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Dr Buckingham on the Use of Patient-reported Outcomes to Predict Frailty in Patients With Ovarian Cancer

Lindsey K. Buckingham, MD, discusses an investigation into the use of patient-reported outcomes from the cancer-specific Geriatric Assessment (GA) to predict frailty in women with ovarian cancer, as well as planning the next steps for this research in other gynecologic cancers.

Lindsey K. Buckingham, MD, fellow, gynecologic oncology, Department of Obstetrics and Gynecology, University of North Carolina (UNC) Chapel Hill School of Medicine, discusses an investigation into the use of patient-reported outcomes from the cancer-specific Geriatric Assessment (GA) to predict frailty in women with ovarian cancer, as well as planning the next steps for this research in other gynecologic cancers.

Although frailty measures are necessary to reduce surgical morbidity and chemotherapy toxicity in patients with gynecologic cancers, there is no standard instrument for predicting frailty in this population. The cancer-specific GA is a promising option that combines patient-reported outcomes (PROs) and practitioner-assessed measurements to provide a functional assessment of patients, Buckingham states. Data from the GA can be used to generate a Carolina Frailty Index (CFI) score, which then designates patients as frail, pre-frail, or robust, Buckingham explains.

A retrospective cohort study was designed to validate the use of the cancer-specific GA-generated CFI score to measure frailty in patients with ovarian cancer, Buckingham details. Researchers then attempted to investigate whether PRO measures from the GA alone could effectively predict frailty in this population, she adds.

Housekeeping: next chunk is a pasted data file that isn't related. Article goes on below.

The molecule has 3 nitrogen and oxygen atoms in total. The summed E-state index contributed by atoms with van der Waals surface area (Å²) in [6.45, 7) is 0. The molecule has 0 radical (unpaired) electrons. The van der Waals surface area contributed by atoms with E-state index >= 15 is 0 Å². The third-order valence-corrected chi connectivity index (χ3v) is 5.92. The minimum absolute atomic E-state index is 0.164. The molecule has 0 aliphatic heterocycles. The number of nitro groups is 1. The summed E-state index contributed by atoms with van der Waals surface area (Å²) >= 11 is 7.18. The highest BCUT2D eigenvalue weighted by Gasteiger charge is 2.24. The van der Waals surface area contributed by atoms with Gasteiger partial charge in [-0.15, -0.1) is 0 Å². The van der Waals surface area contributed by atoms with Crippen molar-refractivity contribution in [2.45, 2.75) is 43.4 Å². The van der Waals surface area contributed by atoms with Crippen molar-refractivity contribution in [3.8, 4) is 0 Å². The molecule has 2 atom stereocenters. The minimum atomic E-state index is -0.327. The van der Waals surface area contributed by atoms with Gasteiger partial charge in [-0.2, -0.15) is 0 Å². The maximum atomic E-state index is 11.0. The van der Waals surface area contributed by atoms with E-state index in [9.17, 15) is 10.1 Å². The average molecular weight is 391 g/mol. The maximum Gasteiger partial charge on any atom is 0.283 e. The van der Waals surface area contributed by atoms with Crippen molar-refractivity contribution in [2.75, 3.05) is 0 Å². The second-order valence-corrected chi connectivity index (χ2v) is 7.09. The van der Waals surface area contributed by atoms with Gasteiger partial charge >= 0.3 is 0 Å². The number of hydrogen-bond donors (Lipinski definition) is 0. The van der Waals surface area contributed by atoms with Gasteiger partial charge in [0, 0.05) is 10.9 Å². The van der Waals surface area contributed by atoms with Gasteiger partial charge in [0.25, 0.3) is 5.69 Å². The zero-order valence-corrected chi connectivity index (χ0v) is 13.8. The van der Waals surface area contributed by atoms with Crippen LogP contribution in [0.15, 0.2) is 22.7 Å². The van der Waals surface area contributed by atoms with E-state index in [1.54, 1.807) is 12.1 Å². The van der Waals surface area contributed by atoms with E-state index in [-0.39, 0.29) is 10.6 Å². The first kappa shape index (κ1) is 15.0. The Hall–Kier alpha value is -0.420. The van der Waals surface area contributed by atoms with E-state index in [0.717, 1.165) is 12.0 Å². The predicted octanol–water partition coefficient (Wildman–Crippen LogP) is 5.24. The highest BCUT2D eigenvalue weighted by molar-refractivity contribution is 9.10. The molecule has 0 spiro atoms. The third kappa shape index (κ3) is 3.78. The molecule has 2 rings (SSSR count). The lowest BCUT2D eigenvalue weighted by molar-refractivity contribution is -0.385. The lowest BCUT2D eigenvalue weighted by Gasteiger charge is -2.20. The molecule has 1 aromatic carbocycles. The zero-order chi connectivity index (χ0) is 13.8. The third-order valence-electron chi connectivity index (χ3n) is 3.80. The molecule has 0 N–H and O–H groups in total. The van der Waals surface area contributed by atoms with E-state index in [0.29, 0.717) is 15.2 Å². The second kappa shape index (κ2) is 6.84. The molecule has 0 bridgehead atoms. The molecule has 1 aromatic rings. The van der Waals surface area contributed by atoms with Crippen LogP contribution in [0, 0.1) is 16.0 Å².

Patients with ovarian cancer were selected using a single-institutional registry database based at UNC Chapel Hill's Lineberger Comprehensive Cancer Center, Buckingham continues. Enrolled patients were required to complete the GA, and prospective data on their cancer status, treatment, and survival were collected. CFI scores were calculated twice using the full-length GA vs the patient-reported outcome portion. Kaplan-Meier curves, median survival and 5-year survival probability was calculated, and survival comparisons were performed between patients according to frailty status.

Results showed that both the full-length GA and PRO portion of the GA were valid and were able to effectively predict patient survival according to frailty status, Buckingham states.

Based on these findings, the modified GA survey is being applied in a new, multicenter study of patients with ovarian and endometrial cancer, Buckingham says. The study will measure patient outcomes according to frailty status, as well as the feasibility of providing practitioners with this information ahead of treatment, she expands. Knowledge of a patient's ability to undergo surgery, tolerate chemotherapy, and response to specific doses could greatly improve upfront selection, Buckingham notes. Additionally, the adoption of such PRO measurements in clinical practice could help center patient experiences in treatment decision-making, Buckingham concludes.

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